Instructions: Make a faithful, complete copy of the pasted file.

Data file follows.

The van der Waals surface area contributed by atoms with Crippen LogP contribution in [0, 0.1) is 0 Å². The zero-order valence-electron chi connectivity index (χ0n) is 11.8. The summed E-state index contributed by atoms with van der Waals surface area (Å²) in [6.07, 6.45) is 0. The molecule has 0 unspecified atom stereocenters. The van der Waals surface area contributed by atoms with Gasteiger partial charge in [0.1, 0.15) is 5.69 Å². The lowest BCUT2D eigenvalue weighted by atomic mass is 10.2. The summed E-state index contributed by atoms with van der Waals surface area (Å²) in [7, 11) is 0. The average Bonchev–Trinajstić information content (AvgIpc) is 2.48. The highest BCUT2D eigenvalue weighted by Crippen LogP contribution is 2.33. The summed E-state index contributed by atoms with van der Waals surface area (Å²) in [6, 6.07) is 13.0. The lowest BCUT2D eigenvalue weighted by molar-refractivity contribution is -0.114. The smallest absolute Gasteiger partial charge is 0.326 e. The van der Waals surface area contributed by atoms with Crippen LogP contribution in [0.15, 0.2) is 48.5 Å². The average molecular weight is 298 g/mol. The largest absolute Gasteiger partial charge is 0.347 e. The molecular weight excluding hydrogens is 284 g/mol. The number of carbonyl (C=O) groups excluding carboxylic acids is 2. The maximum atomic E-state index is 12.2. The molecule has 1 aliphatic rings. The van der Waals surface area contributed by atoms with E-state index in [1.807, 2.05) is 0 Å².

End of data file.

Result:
The van der Waals surface area contributed by atoms with Crippen LogP contribution in [0, 0.1) is 0 Å². The zero-order valence-electron chi connectivity index (χ0n) is 11.8. The summed E-state index contributed by atoms with van der Waals surface area (Å²) in [6.07, 6.45) is 0. The molecule has 0 unspecified atom stereocenters. The van der Waals surface area contributed by atoms with Gasteiger partial charge in [0.1, 0.15) is 5.69 Å². The lowest BCUT2D eigenvalue weighted by atomic mass is 10.2. The summed E-state index contributed by atoms with van der Waals surface area (Å²) in [7, 11) is 0. The average Bonchev–Trinajstić information content (AvgIpc) is 2.48. The highest BCUT2D eigenvalue weighted by Crippen LogP contribution is 2.33. The summed E-state index contributed by atoms with van der Waals surface area (Å²) in [6, 6.07) is 13.0. The lowest BCUT2D eigenvalue weighted by molar-refractivity contribution is -0.114. The smallest absolute Gasteiger partial charge is 0.326 e. The van der Waals surface area contributed by atoms with Crippen LogP contribution in [0.15, 0.2) is 48.5 Å². The average molecular weight is 298 g/mol. The largest absolute Gasteiger partial charge is 0.347 e. The molecular weight excluding hydrogens is 284 g/mol. The number of carbonyl (C=O) groups excluding carboxylic acids is 2. The maximum atomic E-state index is 12.2. The molecule has 1 aliphatic rings. The van der Waals surface area contributed by atoms with E-state index in [1.807, 2.05) is 0 Å².